9000 views were from the USA and Caribbean.

4000 views were from Europe

700 views were from Central and South America.

500 views were from Asia (China does not report by Chinese government regulation)

400 views from Australia and New Zealand

325 views were from Canada

200 views were from the Middle East

70 views were from India

35 views were from Africa

15,230 views, total

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Does RTI give repeatable and reliable normals of objects taken at different times and positions to facilitate detection of changes?

On the Linked-In discussion group Cultural Heritage Conservation Science. Research and practice’s discussion on 3-D digital imaging and photogrammetry for scientific documentation of heritage sites and collections http://linkd.in/RZMpFj , Greg Bearman wrote the following question:

“Does RTI give repeatable and quantitative set of normals good enough for looking for change? If I take an RTI set, rotate the object, let it warp a bit (flexible substrate), what do I get the second time? How do I align the datasets for comparison?

what is the system uncertainty? ie if I just take repeated images of the same object without moving anything, how well does the RTI data line up. Second, suppose I take something with some topography but is totally inflexible and cannot distort(make up test object here!) and I do repeated RTI on it in different orientations? Can I make the data all the same? If you are going to use an imaging method to determine changes in an object, the first thing to do is understand what is in inherent noise and uncertainty in the measuring system. It could be some combination of software, camera or inherent issues with the method itself”

I wrote back: “Hey Greg – tried sending response earlier last week but I do not see it!? Sorry. I’m on vacation until the 22nd – trying to recover and recharge. It is going well but I wanted to jot down my initial thoughts. One of my interns – Greg Williamson – is working on aberration recognition software that can recognize and highlight changes in condition captured by different H-RTI computational image assemblies – obviously taken at different times, but also with different equipment and with randomly different highlight flash positions. It seems, initally, that normal reflection is normal reflection, regardless of object or flash position and that the software correctly interpolates 3D positions of surface characteristics regardless of the precise position of the flash, because it is accustomed to calculating the highlights both the capture points and everywhere in between! Likewise, we have had promise with photogrammetry when the resolution of the images used to create the mesh and solids are similar. What may turn out to be key is a calibration set that will allow correction of the various lens distortions that would naturally come from different lenses. I know Mark Mudge at Cultural Heritage Imaging has suggested that we begin taking a calibration set before RTI capture, as we had before Photogrammetry. He may be working on incorporating a calibration correction into the highlight RTI Builder that CHI has made available. I’m sending this discussion along to the CHI forum at http://forums.cultur…ageimaging.org/ to see what others might have to add. When I return to work, I’ll ask Greg to give this some additional thought”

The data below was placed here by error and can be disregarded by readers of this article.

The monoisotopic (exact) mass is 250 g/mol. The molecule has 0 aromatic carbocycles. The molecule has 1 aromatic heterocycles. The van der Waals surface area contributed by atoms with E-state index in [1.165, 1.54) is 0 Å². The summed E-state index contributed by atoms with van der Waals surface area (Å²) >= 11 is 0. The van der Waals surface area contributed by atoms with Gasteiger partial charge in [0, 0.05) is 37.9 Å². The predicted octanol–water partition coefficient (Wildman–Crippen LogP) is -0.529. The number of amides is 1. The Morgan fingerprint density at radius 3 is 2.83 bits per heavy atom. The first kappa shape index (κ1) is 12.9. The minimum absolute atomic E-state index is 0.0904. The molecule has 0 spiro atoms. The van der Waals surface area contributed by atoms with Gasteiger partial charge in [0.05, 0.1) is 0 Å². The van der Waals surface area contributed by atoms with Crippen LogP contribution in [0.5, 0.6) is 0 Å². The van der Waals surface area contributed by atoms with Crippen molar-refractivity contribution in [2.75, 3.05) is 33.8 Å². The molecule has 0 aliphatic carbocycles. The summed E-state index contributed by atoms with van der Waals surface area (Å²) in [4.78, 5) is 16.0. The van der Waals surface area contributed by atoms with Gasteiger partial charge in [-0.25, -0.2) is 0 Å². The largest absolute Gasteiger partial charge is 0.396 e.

Whadaya think, Greg?

Digital Photographic 3D Imaging for Preservation: What’s the Buzz?

Why 3D imaging for conservation and preservation documentation?

It would hardly be worth the effort of learning and building skills in 3D, digital camera image capture and processing if 3D images didn’t offer conservators and preservation professionals better and more actionable information than 2D film, digital and IR/UV imaging.  Most people know 3D imaging either from the gaming and motion picture special effects industries or from splashy, well-funded 3D laser scanning projects of high profile art objects or heritage sites. But using 3D, digital photographic images to document and monitor conditions? This is a slightly more obscure use of imaging technology and one that, it turns out, is far more practical and adoptable.

What do you have in digital, 3D photographic documentation that you do not have with 2D documentation?

  • In addition to all the rich color data of a digital photographic 2D images, 3D, point-in-time surrogates contain quantifiable contours, volumes, textures, forms and transitions from one plane or material to another that can be continuously and seamlessly viewed and measured, from any vantage point around the object.
  • These digital 3D surrogates can be saved, recalled and enhanced by future software improvements.